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Art and the Mexican Revolution
Art and the Mexican Revolution

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6 Rivera in Gringolandia

As you have already seen, Rivera’s artistic status in the early 1930s was unparalleled in Mexico, and rivalled only by Pablo Picasso and Matisse in Europe. This was apparent in the fact that he was fêted by leading figures within the corporate class of the United States, notably the Ford and Rockefeller dynasties, who commissioned him to travel north and paint murals for them. As we look at these works, it is important to bear in mind that these commissions were for private institutions funded by major corporate donors, and not by a government, as in Mexico City.

The different types of commissions carried different sets of pressures. If Rivera was allowed to project his political radicalism in murals funded by the Mexican state post-1920, then this was because these regimes benefited, to some degree, from the radical gloss that such works conferred by association. Working for Ford and Rockefeller had a similar dynamic, if with a different set of variables and parameters on what would constitute an acceptable iconography and corresponding political ideology. While Rivera’s later critique of United States capitalism in the south wall of his National Palace mural would have obviously have been an unacceptable subject in the context of a commission in Detroit, the pan-Americanism that was such a notable feature of the period would have seemed a perfect fit.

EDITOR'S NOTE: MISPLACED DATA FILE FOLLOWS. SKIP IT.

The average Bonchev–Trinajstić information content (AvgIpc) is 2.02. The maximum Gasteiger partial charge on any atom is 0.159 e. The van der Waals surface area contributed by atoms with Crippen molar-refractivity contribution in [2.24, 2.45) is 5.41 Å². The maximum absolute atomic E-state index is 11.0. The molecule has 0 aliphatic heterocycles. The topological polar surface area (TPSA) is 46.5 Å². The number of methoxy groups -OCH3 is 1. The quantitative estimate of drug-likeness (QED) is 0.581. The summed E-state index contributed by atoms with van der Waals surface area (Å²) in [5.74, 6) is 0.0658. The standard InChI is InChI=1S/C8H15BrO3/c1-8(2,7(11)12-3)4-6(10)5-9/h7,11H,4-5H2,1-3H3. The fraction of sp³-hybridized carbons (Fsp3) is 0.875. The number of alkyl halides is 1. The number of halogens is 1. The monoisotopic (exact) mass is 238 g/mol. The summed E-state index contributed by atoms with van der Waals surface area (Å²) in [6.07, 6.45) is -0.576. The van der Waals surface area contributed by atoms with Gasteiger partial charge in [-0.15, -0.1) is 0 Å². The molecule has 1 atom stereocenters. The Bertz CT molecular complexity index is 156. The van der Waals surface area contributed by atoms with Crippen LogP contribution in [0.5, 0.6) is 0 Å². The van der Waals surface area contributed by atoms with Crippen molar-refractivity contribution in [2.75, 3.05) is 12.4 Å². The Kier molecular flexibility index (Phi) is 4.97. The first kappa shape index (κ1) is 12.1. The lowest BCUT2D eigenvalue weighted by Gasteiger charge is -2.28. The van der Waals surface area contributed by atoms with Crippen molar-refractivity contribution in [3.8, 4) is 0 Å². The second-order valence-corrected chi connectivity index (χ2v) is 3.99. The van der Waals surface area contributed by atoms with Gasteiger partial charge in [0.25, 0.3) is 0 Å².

Rivera later made clear the attraction of painting a mural in the United States when he said it was ‘the ideal place to make a modern mural painting’, for, unlike Mexico, it ‘was a true industrial country’ (Dickerman and Indych-López, 2011, p. 31). But what potential benefits could the Ford Motor Company have accrued from commissioning Rivera to come and paint a mural like Detroit Industry in the prestigious Detroit Institute of Arts? At this point, the United States was still reeling from the effects of the stock market crash of 1929 and was mired in the Great Depression. Cities like Detroit, which were largely dependent upon corporate giants like Ford as their main employer, were hit particularly hard. The period in which Rivera was in the city was bracketed by the Ford Hunger March in March 1932 and the Michigan bank collapse in February the following year. So the city was witnessing unprecedented levels of unemployment, financial chaos and class conflict.

For many suffering from this economic and political turmoil, Ford’s response was derisory. By the time Rivera arrived, the pre-crash workforce, and their wages, had been halved and, while it still funded a hospital, the company made no relief contributions and continued its implacable opposition to industrial trade unionism. With its public reputation in the city in tatters, the company could only benefit by its association with Rivera, the pre-eminent muralist of the Mexican Revolution and a self-styled ‘artist of the people’ (Smith, 1993, pp. 205–9). Given that the subject of the commission was the contemporary industrial environment of Detroit, then the question remained as to whether or not the economic and political strife that the city was undergoing outside the museum would be presented inside.